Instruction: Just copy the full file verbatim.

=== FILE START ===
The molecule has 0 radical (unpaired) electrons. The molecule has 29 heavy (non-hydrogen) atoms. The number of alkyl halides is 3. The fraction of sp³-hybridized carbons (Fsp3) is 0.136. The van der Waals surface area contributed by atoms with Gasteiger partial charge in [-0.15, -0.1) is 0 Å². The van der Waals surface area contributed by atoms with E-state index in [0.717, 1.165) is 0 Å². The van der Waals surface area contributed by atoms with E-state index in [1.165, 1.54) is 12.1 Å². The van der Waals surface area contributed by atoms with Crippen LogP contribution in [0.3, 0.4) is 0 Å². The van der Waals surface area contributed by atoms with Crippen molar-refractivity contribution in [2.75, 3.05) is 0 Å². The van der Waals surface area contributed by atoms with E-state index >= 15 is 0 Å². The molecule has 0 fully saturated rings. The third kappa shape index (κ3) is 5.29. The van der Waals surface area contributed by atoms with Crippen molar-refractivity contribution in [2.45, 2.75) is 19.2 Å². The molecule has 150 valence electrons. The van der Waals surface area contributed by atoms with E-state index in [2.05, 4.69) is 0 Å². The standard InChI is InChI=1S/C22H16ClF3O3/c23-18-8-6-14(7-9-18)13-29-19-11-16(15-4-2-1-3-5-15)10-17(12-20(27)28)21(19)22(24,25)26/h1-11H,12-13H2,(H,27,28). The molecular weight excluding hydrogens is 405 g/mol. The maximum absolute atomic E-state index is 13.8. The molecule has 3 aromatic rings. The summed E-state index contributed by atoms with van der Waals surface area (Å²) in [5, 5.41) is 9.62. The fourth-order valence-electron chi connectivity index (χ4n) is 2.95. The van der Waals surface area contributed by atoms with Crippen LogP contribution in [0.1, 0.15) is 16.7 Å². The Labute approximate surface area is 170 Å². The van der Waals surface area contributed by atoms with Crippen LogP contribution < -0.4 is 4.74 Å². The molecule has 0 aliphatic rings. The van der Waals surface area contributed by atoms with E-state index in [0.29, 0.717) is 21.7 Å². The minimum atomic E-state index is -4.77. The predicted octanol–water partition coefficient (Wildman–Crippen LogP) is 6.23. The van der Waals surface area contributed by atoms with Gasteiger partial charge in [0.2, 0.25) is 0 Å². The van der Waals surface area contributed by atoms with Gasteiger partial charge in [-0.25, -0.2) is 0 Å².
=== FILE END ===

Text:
The molecule has 0 radical (unpaired) electrons. The molecule has 29 heavy (non-hydrogen) atoms. The number of alkyl halides is 3. The fraction of sp³-hybridized carbons (Fsp3) is 0.136. The van der Waals surface area contributed by atoms with Gasteiger partial charge in [-0.15, -0.1) is 0 Å². The van der Waals surface area contributed by atoms with E-state index in [0.717, 1.165) is 0 Å². The van der Waals surface area contributed by atoms with E-state index in [1.165, 1.54) is 12.1 Å². The van der Waals surface area contributed by atoms with Crippen LogP contribution in [0.3, 0.4) is 0 Å². The van der Waals surface area contributed by atoms with Crippen molar-refractivity contribution in [2.75, 3.05) is 0 Å². The van der Waals surface area contributed by atoms with E-state index >= 15 is 0 Å². The molecule has 0 fully saturated rings. The third kappa shape index (κ3) is 5.29. The van der Waals surface area contributed by atoms with Crippen molar-refractivity contribution in [2.45, 2.75) is 19.2 Å². The molecule has 150 valence electrons. The van der Waals surface area contributed by atoms with E-state index in [2.05, 4.69) is 0 Å². The standard InChI is InChI=1S/C22H16ClF3O3/c23-18-8-6-14(7-9-18)13-29-19-11-16(15-4-2-1-3-5-15)10-17(12-20(27)28)21(19)22(24,25)26/h1-11H,12-13H2,(H,27,28). The molecular weight excluding hydrogens is 405 g/mol. The maximum absolute atomic E-state index is 13.8. The molecule has 3 aromatic rings. The summed E-state index contributed by atoms with van der Waals surface area (Å²) in [5, 5.41) is 9.62. The fourth-order valence-electron chi connectivity index (χ4n) is 2.95. The van der Waals surface area contributed by atoms with Crippen LogP contribution in [0.1, 0.15) is 16.7 Å². The Labute approximate surface area is 170 Å². The van der Waals surface area contributed by atoms with Crippen LogP contribution < -0.4 is 4.74 Å². The molecule has 0 aliphatic rings. The van der Waals surface area contributed by atoms with E-state index in [0.29, 0.717) is 21.7 Å². The minimum atomic E-state index is -4.77. The predicted octanol–water partition coefficient (Wildman–Crippen LogP) is 6.23. The van der Waals surface area contributed by atoms with Gasteiger partial charge in [0.2, 0.25) is 0 Å². The van der Waals surface area contributed by atoms with Gasteiger partial charge in [-0.25, -0.2) is 0 Å².